I'm using the ADS1675 ADC in a project of mine. It has a differential input which is +/- 3V. I'm confused by the datasheet that says the recommended common mode voltage is 2.5V. Why would you want a common mode voltage in a differential signal? And this is essentially just a DC offset right, so the actual input range relative to the ADC ground will be between -.5V and +5.5V?

So essentially I will need to add a 2.5V supply or reference and use that as ground for the input stage as in the picture below?

Also they use -4V and 9V as the amplifier rails. I get that this is like +/- 6.5V raised by 2.5V.. So would I just use the 2.5V reference as ground for a +/- 6.5V supply?

Recommended input driver to ADC

enter image description here

  • 1
    \$\begingroup\$ Presumably because the supply rails have strict requirements for AVDD of 5V and AGND of 0V. So they want the input signal to be centred in the centre of the analogue supply rails. \$\endgroup\$ Nov 24, 2015 at 3:22
  • \$\begingroup\$ NOTE that in that circuit you show, that is NOT the ADC, it is an ADC input driver/amplifier - note the part number. If you read the documentation it says that due to the high speed an input driver is required. \$\endgroup\$ Nov 24, 2015 at 3:24

1 Answer 1


The ADS1675 is a high speed ADC which runs of a \$5\mathrm{V}\$ Single-Ended power supply. If you note the following tables from the datasheet:

Absolute Max Ratings

Electrical Characteristics

The differential input must be referenced to mid point of the supply rails which in this case requires a common mode voltage of \$2.5\mathrm{V}\$.

You then have an input full scale range of \$\pm3\mathrm{V}\$. I can only presume there is some attenuation internally which means that this full scale range is brought to within the specs of the device (need to clear that up with some more reading).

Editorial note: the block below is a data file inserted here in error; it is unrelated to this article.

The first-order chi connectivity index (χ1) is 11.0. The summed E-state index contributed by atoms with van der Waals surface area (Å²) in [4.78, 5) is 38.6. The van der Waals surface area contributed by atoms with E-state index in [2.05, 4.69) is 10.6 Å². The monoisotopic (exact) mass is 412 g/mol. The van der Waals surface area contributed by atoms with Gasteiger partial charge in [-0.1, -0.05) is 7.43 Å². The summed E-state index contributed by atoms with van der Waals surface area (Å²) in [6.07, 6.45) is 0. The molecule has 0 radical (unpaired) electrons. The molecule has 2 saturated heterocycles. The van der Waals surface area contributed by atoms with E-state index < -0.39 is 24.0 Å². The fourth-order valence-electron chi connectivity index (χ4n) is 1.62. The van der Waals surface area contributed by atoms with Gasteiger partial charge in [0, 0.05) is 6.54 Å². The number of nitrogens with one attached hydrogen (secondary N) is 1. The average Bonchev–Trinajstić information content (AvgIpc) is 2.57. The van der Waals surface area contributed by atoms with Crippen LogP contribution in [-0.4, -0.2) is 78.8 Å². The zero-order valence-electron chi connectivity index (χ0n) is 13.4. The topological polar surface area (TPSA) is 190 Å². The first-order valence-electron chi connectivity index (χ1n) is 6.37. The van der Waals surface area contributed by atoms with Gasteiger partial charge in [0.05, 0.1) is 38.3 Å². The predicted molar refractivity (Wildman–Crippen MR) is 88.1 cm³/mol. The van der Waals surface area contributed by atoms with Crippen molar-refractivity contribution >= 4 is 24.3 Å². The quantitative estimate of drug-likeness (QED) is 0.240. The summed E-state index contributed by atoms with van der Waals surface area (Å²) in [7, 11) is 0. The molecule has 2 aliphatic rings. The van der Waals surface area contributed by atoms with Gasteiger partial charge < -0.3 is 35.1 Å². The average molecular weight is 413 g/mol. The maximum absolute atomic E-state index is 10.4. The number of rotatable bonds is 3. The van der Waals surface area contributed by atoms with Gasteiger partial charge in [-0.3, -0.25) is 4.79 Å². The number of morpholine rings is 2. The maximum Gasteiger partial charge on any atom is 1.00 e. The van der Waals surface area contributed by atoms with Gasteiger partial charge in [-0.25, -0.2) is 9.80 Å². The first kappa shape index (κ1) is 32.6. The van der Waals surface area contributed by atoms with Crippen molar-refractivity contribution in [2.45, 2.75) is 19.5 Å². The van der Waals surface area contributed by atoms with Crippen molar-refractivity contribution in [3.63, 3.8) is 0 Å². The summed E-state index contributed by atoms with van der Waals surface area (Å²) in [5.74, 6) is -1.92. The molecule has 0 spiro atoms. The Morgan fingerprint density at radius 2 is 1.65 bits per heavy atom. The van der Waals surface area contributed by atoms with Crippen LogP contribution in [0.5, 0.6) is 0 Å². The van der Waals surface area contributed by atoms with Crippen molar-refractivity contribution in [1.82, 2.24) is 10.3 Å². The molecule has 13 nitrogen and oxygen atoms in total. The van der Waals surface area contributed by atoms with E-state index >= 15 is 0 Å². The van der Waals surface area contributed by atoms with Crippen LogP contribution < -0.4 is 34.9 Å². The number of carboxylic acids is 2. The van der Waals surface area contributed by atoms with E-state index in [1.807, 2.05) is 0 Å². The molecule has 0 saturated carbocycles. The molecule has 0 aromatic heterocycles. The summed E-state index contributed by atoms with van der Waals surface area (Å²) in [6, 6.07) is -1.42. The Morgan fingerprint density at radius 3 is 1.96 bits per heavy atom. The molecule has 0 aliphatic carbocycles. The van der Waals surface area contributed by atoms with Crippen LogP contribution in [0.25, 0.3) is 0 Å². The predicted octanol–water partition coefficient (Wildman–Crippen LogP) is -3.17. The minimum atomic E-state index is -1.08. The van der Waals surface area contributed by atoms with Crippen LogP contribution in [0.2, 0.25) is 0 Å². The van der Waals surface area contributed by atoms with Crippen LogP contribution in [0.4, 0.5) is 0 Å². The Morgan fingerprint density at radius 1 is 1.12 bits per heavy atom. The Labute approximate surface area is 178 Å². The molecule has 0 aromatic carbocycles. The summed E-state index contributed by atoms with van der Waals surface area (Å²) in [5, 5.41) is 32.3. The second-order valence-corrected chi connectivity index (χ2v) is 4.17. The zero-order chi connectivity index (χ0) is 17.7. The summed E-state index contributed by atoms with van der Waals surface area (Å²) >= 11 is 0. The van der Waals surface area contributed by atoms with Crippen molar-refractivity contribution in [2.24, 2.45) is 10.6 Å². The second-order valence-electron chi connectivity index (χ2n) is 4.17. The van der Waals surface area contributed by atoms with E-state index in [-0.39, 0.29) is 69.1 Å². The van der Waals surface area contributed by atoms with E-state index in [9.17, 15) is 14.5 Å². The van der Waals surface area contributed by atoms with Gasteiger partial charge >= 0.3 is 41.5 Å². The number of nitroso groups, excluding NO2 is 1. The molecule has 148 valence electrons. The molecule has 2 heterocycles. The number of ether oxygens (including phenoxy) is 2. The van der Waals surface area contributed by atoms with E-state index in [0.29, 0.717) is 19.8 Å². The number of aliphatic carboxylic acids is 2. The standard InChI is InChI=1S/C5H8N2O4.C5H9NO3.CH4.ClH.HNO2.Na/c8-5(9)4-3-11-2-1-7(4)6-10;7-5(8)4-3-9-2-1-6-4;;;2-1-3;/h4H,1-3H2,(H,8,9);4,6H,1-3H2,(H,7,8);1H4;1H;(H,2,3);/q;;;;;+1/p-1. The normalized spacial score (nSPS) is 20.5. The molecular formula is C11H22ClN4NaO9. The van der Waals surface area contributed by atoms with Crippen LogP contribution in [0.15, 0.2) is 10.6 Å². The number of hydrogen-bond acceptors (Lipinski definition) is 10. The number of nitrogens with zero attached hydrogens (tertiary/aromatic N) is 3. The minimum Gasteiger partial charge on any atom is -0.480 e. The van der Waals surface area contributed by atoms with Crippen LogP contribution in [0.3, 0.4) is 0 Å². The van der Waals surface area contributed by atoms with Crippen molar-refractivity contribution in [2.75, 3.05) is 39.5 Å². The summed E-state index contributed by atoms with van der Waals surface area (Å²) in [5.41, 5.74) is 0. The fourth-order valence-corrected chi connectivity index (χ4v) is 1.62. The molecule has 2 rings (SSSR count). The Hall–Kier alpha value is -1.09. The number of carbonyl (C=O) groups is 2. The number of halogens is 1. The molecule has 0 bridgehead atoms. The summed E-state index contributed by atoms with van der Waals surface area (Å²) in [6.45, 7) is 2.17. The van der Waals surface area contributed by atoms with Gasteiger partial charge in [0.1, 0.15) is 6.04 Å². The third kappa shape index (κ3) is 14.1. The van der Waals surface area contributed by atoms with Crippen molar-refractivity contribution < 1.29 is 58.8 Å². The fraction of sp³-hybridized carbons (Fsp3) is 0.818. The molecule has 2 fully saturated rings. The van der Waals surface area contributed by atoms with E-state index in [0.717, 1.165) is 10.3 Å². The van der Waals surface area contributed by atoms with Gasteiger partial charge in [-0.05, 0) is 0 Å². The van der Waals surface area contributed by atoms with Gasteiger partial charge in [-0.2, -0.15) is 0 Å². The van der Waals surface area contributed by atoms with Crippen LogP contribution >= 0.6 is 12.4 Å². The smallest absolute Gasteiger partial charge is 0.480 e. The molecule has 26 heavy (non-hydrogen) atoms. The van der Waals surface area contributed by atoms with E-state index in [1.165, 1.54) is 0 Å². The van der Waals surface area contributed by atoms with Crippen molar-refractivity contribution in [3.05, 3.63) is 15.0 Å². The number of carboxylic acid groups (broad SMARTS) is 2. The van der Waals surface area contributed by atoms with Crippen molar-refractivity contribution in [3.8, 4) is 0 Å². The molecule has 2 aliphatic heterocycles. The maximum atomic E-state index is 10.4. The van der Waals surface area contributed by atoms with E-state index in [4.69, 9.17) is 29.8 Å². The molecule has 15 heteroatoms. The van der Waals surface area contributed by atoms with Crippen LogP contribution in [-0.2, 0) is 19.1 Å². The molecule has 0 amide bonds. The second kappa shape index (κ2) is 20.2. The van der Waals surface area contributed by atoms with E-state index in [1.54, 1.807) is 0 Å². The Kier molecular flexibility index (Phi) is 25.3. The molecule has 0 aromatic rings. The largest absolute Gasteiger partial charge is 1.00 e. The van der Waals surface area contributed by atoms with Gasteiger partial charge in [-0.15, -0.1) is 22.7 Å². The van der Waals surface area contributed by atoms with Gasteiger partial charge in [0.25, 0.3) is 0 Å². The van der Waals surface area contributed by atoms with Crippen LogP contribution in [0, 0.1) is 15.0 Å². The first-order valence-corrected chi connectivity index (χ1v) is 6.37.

The circuit you show is for a THS4503 which is a high speed fully differential amplifier. The purpose of this is to either buffer or amplify the incoming signal to the full scale range of the ADC, and critically to drive the sample/hold capacitance of the ADC input.

Because of the high speed, you need a pretty strong driver to ensure that the capacitance of the sample capacitor in the ADC is driven quickly to the level of the incoming signal. This requires a fairly high current to drive the capacitor at high frequencies. So if you have a weak signal source it is important to amplify it before driving the ADC.

  • \$\begingroup\$ So I'll need +5V, +3V, +2.5V, -4V, and +9V rails?? Seems like a lot.. Also should the preamp and vga I will need to use be referenced to 2.5V as well you think? \$\endgroup\$ Nov 24, 2015 at 3:41
  • \$\begingroup\$ @THEMuffinMan7 You don't necessarily need to use that op-amp. There are others around. I'd look and see if you can find one which would do the job with a +5V/0V supply. You can also find ones which will add a common mode offset to the output allowing the input to be referenced to 0V (though these will require some form of negative supply rail). \$\endgroup\$ Nov 24, 2015 at 3:43
  • \$\begingroup\$ Ok. The range of the ADC is +/- 3V though so wouldn't I be loosing out on dynamic range if Im not using something with a dual supply that can do +/- 3V? \$\endgroup\$ Nov 24, 2015 at 3:56
  • \$\begingroup\$ Sorry for all the follow up questions but I was also wondering why the datasheet for that op amp they recommend says that it supports 14-bit operation? The ADC will be running at 23 bits.. ti.com/lit/ds/symlink/ths4503.pdf Thanks for all your help :) \$\endgroup\$ Nov 24, 2015 at 3:59
  • 1
    \$\begingroup\$ @THEMuffinMan7 14bits at 40MHz. It's higher than that at lower frequencies (4MSPS means you are only interested in up to 2MHz). There is a graph here. Interestingly it is not in the datasheet, but it is on the product page. \$\endgroup\$ Nov 24, 2015 at 4:22

Your Answer

By clicking “Post Your Answer”, you agree to our terms of service and acknowledge that you have read and understand our privacy policy and code of conduct.

Not the answer you're looking for? Browse other questions tagged or ask your own question.